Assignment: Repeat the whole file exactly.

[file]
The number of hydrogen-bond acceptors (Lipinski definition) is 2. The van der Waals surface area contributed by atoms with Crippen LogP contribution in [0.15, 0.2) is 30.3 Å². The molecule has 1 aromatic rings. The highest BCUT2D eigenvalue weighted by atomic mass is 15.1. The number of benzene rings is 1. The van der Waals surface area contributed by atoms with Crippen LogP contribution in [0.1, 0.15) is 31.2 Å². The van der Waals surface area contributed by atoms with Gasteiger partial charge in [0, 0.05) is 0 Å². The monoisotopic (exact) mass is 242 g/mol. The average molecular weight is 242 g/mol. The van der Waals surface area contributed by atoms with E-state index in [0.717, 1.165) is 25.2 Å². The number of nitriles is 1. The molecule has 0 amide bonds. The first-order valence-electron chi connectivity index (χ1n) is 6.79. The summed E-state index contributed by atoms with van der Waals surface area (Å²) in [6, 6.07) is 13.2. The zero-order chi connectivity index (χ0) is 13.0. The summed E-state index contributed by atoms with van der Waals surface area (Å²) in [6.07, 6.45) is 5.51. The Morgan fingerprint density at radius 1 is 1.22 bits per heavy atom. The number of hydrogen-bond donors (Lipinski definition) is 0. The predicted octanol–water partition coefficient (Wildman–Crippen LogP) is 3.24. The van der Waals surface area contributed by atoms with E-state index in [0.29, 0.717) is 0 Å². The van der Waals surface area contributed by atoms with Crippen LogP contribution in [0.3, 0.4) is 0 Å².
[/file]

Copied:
The number of hydrogen-bond acceptors (Lipinski definition) is 2. The van der Waals surface area contributed by atoms with Crippen LogP contribution in [0.15, 0.2) is 30.3 Å². The molecule has 1 aromatic rings. The highest BCUT2D eigenvalue weighted by atomic mass is 15.1. The number of benzene rings is 1. The van der Waals surface area contributed by atoms with Crippen LogP contribution in [0.1, 0.15) is 31.2 Å². The van der Waals surface area contributed by atoms with Gasteiger partial charge in [0, 0.05) is 0 Å². The monoisotopic (exact) mass is 242 g/mol. The average molecular weight is 242 g/mol. The van der Waals surface area contributed by atoms with E-state index in [0.717, 1.165) is 25.2 Å². The number of nitriles is 1. The molecule has 0 amide bonds. The first-order valence-electron chi connectivity index (χ1n) is 6.79. The summed E-state index contributed by atoms with van der Waals surface area (Å²) in [6, 6.07) is 13.2. The zero-order chi connectivity index (χ0) is 13.0. The summed E-state index contributed by atoms with van der Waals surface area (Å²) in [6.07, 6.45) is 5.51. The Morgan fingerprint density at radius 1 is 1.22 bits per heavy atom. The number of hydrogen-bond donors (Lipinski definition) is 0. The predicted octanol–water partition coefficient (Wildman–Crippen LogP) is 3.24. The van der Waals surface area contributed by atoms with E-state index in [0.29, 0.717) is 0 Å². The van der Waals surface area contributed by atoms with Crippen LogP contribution in [0.3, 0.4) is 0 Å².